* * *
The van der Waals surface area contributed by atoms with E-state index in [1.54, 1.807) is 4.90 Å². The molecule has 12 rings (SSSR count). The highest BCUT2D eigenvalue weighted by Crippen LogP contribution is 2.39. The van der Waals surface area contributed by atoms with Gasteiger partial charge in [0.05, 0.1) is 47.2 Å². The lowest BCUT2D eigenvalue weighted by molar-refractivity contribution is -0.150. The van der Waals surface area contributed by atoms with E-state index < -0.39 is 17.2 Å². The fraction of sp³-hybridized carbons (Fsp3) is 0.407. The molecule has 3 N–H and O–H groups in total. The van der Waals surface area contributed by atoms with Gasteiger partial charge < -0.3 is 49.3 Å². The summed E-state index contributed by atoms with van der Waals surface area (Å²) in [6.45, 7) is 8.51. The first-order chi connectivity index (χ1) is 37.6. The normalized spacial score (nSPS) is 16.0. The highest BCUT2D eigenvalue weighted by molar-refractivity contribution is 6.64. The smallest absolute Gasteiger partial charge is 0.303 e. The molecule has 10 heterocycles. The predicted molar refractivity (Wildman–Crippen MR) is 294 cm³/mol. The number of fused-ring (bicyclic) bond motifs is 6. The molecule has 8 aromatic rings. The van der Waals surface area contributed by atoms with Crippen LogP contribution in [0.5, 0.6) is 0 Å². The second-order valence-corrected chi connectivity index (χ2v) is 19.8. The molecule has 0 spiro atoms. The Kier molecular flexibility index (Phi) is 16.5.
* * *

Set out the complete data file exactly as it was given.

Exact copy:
The van der Waals surface area contributed by atoms with E-state index in [1.54, 1.807) is 4.90 Å². The molecule has 12 rings (SSSR count). The highest BCUT2D eigenvalue weighted by Crippen LogP contribution is 2.39. The van der Waals surface area contributed by atoms with Gasteiger partial charge in [0.05, 0.1) is 47.2 Å². The lowest BCUT2D eigenvalue weighted by molar-refractivity contribution is -0.150. The van der Waals surface area contributed by atoms with E-state index < -0.39 is 17.2 Å². The fraction of sp³-hybridized carbons (Fsp3) is 0.407. The molecule has 3 N–H and O–H groups in total. The van der Waals surface area contributed by atoms with Gasteiger partial charge < -0.3 is 49.3 Å². The summed E-state index contributed by atoms with van der Waals surface area (Å²) in [6.45, 7) is 8.51. The first-order chi connectivity index (χ1) is 37.6. The normalized spacial score (nSPS) is 16.0. The highest BCUT2D eigenvalue weighted by molar-refractivity contribution is 6.64. The smallest absolute Gasteiger partial charge is 0.303 e. The molecule has 10 heterocycles. The predicted molar refractivity (Wildman–Crippen MR) is 294 cm³/mol. The number of fused-ring (bicyclic) bond motifs is 6. The molecule has 8 aromatic rings. The van der Waals surface area contributed by atoms with Crippen LogP contribution in [0.5, 0.6) is 0 Å². The second-order valence-corrected chi connectivity index (χ2v) is 19.8. The molecule has 0 spiro atoms. The Kier molecular flexibility index (Phi) is 16.5.